Maximizing Your Use of Google Cloud Free Tier

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Some people will say you can never be too frugal or thrifty, and in honesty even if you can afford to spend more there’s really no good reason you should if there’s an alternative. This is something a lot of people can relate to. If you’re the webmaster or similarly titled individual who’s at the helm of a company or organization and needing to find savings in your web operations then the Google Cloud Free Tier offers just that if you are taking advantage of what cloud storage offers these days.

The appeal of cloud storage of course needs no explanation. Physical storage is just that – physical – and that’s means space demands and as we become increasingly more digital in lives and business every day it’s more and more impractical to be housing data in physical data centers. Cloud storage has been a godsend in this regard, and we’re very fortunate to have it now.

Here at 4GoodHosting, we’re like every other Canadian web hosting provider in that our data centers are usually working at near capacity, and we also take very opportunity to utilize cloud storage for internal storage needs related to our business and day-to-day operations. Google has had its Free Tier for Google Cloud for a while now, and while it’s great for the individual or smaller-scale operations there’s just not enough capacity of the likes of us.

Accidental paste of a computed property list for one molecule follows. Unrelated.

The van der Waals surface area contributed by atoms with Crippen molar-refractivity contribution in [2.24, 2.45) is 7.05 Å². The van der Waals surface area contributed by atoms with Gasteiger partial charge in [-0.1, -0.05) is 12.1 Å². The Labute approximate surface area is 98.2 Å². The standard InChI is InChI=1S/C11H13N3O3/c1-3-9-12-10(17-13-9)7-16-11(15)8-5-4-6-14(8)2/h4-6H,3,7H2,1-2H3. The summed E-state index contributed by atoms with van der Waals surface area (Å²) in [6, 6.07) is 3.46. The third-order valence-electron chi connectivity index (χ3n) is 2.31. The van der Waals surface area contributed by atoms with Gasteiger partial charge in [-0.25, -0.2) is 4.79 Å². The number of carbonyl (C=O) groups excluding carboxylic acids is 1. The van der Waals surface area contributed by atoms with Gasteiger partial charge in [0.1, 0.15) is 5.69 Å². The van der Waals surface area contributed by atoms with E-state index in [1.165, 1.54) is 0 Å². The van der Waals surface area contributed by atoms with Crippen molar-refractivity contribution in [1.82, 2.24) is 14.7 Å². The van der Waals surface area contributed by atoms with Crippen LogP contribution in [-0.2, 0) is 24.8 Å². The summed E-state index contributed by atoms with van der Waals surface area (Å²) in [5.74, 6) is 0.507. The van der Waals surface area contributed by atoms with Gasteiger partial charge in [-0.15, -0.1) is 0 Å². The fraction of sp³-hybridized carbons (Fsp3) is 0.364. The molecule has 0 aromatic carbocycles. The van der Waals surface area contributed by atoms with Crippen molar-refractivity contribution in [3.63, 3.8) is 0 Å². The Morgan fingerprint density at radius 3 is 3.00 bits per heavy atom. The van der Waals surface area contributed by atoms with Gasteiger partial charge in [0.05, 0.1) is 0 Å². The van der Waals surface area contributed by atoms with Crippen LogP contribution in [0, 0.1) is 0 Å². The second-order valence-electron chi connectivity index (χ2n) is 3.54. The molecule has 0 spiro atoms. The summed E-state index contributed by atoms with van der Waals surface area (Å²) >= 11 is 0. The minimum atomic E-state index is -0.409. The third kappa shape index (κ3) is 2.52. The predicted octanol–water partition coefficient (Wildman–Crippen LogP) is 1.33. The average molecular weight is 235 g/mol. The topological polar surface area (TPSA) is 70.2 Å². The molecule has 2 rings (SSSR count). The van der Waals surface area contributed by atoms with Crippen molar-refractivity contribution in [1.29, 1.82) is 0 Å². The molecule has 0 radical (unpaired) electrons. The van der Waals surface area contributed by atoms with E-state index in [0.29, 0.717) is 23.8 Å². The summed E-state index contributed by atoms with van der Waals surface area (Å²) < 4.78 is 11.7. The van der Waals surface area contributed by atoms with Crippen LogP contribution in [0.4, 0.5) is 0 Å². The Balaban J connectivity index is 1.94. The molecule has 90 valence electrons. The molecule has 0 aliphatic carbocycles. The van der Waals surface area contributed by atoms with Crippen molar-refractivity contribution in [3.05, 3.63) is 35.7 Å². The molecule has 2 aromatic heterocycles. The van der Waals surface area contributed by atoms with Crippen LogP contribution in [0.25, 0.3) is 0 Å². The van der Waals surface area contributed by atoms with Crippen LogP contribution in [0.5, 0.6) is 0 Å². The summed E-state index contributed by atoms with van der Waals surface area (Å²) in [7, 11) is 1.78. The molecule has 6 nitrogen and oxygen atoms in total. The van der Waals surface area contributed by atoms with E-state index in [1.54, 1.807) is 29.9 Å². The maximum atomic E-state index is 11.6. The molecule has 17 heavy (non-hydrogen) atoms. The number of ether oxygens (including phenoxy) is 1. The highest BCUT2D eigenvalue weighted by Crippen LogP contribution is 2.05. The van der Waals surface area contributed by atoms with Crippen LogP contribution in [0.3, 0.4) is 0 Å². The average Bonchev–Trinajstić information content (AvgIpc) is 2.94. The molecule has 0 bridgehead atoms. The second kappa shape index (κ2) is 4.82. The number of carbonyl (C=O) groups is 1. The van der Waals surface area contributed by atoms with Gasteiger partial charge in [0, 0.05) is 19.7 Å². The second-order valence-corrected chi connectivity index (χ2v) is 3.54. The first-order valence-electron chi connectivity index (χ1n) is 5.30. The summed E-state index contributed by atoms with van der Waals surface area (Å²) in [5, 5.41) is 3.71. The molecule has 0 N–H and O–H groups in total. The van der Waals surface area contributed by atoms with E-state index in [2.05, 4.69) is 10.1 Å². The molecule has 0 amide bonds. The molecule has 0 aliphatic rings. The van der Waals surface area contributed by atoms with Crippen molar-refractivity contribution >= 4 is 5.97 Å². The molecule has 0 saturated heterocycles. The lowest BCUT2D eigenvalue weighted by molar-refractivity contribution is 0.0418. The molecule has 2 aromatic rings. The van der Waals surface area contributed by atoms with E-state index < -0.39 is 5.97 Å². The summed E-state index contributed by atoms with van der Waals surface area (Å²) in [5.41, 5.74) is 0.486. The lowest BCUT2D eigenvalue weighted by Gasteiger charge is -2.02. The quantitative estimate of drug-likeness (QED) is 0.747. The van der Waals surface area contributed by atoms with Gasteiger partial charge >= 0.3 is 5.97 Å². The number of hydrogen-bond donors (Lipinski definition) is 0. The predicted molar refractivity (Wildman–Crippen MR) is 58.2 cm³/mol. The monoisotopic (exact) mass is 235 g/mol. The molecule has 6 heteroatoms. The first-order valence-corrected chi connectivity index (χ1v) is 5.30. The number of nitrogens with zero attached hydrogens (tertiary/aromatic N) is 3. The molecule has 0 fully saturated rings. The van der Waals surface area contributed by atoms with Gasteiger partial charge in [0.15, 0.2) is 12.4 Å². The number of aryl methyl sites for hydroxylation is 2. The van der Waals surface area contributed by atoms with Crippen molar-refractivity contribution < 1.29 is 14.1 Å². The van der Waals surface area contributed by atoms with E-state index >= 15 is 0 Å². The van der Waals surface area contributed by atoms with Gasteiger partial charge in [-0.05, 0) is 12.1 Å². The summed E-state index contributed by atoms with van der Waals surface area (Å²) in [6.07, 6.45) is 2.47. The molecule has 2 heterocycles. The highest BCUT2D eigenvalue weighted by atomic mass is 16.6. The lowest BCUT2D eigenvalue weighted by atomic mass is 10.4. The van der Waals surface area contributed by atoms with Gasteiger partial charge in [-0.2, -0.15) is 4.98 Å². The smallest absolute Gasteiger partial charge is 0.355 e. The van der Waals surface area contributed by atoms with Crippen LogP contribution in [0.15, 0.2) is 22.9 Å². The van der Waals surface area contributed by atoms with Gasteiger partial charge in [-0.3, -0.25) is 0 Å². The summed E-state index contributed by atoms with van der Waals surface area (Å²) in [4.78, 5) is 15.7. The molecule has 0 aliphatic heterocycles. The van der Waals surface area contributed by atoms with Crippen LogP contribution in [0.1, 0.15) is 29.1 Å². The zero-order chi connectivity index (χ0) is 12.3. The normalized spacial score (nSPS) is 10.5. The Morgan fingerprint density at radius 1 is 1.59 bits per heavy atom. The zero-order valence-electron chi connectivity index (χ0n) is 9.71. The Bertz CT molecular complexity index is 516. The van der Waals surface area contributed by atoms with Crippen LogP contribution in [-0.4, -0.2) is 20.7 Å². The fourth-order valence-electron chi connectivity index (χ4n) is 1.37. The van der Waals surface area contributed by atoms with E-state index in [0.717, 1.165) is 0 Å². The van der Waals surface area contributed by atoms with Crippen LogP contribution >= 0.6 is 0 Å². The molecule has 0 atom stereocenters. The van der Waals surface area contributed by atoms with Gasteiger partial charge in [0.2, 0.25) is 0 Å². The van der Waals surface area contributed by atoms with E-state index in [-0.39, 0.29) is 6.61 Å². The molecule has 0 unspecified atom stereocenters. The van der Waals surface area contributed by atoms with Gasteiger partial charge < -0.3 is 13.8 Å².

For the average individual or smaller business, however, it’s a great resource to have at your disposal. Successful businesses grow, and you wouldn’t want it any other way. But that may mean stretching your storage needs beyond what the Google Cloud Free Tier maximum.

But it also many not, and particularly if you find ways to maximize your use of the Google Cloud Free Tier. Here’s how you can do that.

Store Only What’s Needed

Free databases included like Firestore and Cloud Storage are completely flexible tools that let you nest away key-value documents and objects respectively. Google Cloud’s always-free tier allows no-cost storage of your first 1GB (Firestore) and 10GB (Cloud Storage). For apps that keep more details, however, it’s common to go through those free gigabytes fairly quickly. So quit saving information unless you absolutely need it. This means no obsessive collection of data just in case you need it for debugging later. Skip extra timestamps, and be judicious about which large caches full of data you really need to keep in this resource.

Make Use of Compression

There’s no shortage of code pieces for adding a layer of compression to your clients. Rather than storing fat blocks of JSON, the client code can run the data through an algorithm like LZW or Gzip before sending it over the wire to your server for unpacking and storage. That means faster responses, fewer bandwidth issues, and significantly less demand on your free monthly data storage quota. Do be aware though that smaller data packets can get bigger when the compression’s overhead is factored in.

Serverless is the Way to Go

When it comes to intermittent compute services that are billed per request, Google is already fairly accommodating. Cloud Run will boot up and run a stateless container that answers two million requests each month, and at no cost to you. Cloud Functions will fire up your function in response to another two million requests. That averages out to more than 100,000 different operations per day. So writing your code to the serverless model can often be a good choice.

Make Use of the App Engine